Offshore investing is no longer a luxury reserved for a few, but has become a key financial planning requirement for all investors seeking to protect and grow their wealth.
Investors shouldn’t see offshore investing as a separate component, but rather within the context of their overall investment portfolio. Ultimately, it should be about where and how to optimally access different sources of returns.
The question of how much to invest offshore has always been difficult to answer, but exchange control also limited the amounts. However, through special allowances and changes in legislation, it is now easier for local investors to take their money offshore.
There is no magical number when it comes to how much one should invest offshore. It’s a very personal question and will differ from investor to investor, depending on their unique circumstances and investment objectives. Expert portfolio managers will take every investor’s personal situation and current portfolio into account when determining the amount to invest.
We tend to think about ‘local’ versus ‘offshore’, but it is far more complex than that. There are 195 countries outside of South Africa, and you can spread your risk much easier than in the past.
Why take money offshore?
It’s an opportunity to spread your risk and have a more diverse investment portfolio; You can take advantage of the many opportunities offshore investments afford from an expected return on investment point of view; and
Because of asset-liability matching, you can put your money where your future responsibilities will lie.
Although the JSE has some exposure to earnings from offshore companies and offshore markets, it still comprises less than 0,5% of the world’s markets. This doesn’t offer investors enough diversification compared with what is available offshore.
The JSE is typically dominated by a few large companies, often in natural resources, which don’t offer private investors much diversification.
Offshore markets, on the other hand, allow investors to access a wider range of industries and regions. It’s important to explore these opportunities not only from the diversification point of view, but also with an eye on expected returns.
Economic growth happens at a different pace and in different cycles in different parts of the world. Companies that are exposed to other markets experience different speeds of growth because they are exposed to different opportunities, changes in demographics, innovations and growth circumstances.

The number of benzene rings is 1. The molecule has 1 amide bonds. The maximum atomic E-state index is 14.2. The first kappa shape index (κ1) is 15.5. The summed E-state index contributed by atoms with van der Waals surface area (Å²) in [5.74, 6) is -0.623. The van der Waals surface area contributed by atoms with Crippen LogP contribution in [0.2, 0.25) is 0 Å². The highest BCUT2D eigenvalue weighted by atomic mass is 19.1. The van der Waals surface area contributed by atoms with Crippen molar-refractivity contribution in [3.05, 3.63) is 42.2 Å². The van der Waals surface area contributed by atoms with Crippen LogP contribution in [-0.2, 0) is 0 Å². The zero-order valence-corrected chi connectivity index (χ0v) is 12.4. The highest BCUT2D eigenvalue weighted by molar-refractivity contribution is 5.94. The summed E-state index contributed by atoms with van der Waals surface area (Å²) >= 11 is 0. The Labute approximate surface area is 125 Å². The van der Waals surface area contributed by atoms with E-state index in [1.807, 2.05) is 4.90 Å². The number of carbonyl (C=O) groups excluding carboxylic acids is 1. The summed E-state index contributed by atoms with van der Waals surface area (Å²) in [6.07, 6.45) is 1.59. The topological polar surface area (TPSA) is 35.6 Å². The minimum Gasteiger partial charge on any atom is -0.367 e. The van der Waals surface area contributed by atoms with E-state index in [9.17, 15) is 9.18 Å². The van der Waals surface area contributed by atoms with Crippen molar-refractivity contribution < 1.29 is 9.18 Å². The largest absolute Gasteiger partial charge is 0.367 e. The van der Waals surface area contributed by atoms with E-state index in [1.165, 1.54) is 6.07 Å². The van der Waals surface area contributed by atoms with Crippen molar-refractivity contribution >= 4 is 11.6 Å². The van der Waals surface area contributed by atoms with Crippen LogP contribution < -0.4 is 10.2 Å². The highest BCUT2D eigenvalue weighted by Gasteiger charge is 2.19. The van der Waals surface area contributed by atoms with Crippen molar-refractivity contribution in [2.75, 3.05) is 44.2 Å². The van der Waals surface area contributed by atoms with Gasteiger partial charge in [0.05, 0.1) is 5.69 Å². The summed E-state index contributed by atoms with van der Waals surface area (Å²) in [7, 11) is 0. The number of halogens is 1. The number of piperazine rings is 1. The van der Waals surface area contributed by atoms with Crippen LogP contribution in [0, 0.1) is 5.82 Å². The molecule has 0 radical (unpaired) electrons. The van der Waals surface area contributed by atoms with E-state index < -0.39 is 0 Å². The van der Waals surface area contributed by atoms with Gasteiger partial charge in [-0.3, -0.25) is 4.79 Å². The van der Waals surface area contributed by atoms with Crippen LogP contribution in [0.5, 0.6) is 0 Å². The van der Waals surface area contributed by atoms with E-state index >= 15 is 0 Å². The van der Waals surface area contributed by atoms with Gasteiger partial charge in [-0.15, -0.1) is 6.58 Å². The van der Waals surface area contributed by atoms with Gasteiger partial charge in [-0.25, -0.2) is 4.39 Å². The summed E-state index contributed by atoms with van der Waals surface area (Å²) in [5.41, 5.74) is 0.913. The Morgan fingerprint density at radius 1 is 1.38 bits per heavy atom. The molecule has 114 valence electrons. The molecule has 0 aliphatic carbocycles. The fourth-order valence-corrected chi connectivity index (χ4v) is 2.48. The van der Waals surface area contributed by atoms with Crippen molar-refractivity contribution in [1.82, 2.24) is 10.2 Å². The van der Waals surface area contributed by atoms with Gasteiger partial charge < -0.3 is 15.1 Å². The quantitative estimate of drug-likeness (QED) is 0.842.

By restricting themselves to local investments, investors are losing the opportunity to invest in some of the largest, most successful and fastest-growing businesses and markets in the world.
Asset liability matching
We are increasingly seeing investors planning for a world where some of their liabilities (that is, responsibilities) will be in other jurisdictions or currencies. This has been emerging over the past couple of years and it’s what we call ‘future responsibilities’ or ‘asset-liability matching’.
Especially in the case of high-income and high-net-worth individuals, future responsibilities are changing and some of those may no longer be denominated in rands.
Examples include offshore studies, a ‘swallow’ lifestyle between two continents, tertiary education for a child, or emigration to settle near children in a foreign country and needing assets that can produce an income. An offshore asset portfolio will offer growth and income better aligned to match these responsibilities, even if you’re only thinking about regular offshore holidays.
It is imperative for every South African investor to have a portion of their assets invested offshore because of diversification and opportunity.
The question of how much to invest will depend on where future liabilities lie. Investors who are very exposed to South African expenses shouldn’t take too much offshore, but for investors who only need a small South African income base, growth opportunities in 99% of the world’s economy certainly look attractive.
An optimal time to invest?
Attempting to time a currency or the market is not only suboptimal, but also consumes valuable mental capacity that could be productively employed elsewhere. Currency movements are impossible to predict over the short term. (Even 12 months is too short!)
However, the long-term trend of depreciation of the rand versus the US dollar and other developed market currencies is firmly in place.
Work with specialists
While investing offshore is certainly rewarding, it is also complex as there are numerous nuances that need to be considered. In addition to a vast investment universe, legal and tax implications as well as estate administration factors come into play.
Therefore, it is vital for investors to work with reputable specialists who can effectively structure an investment portfolio that is tailored to their unique needs and objectives.
At Old Mutual Wealth Private Client Securities, our investment management philosophy is firmly rooted in wealth preservation and creation, which is all about picking quality companies that are well-placed to generate great returns over the long term.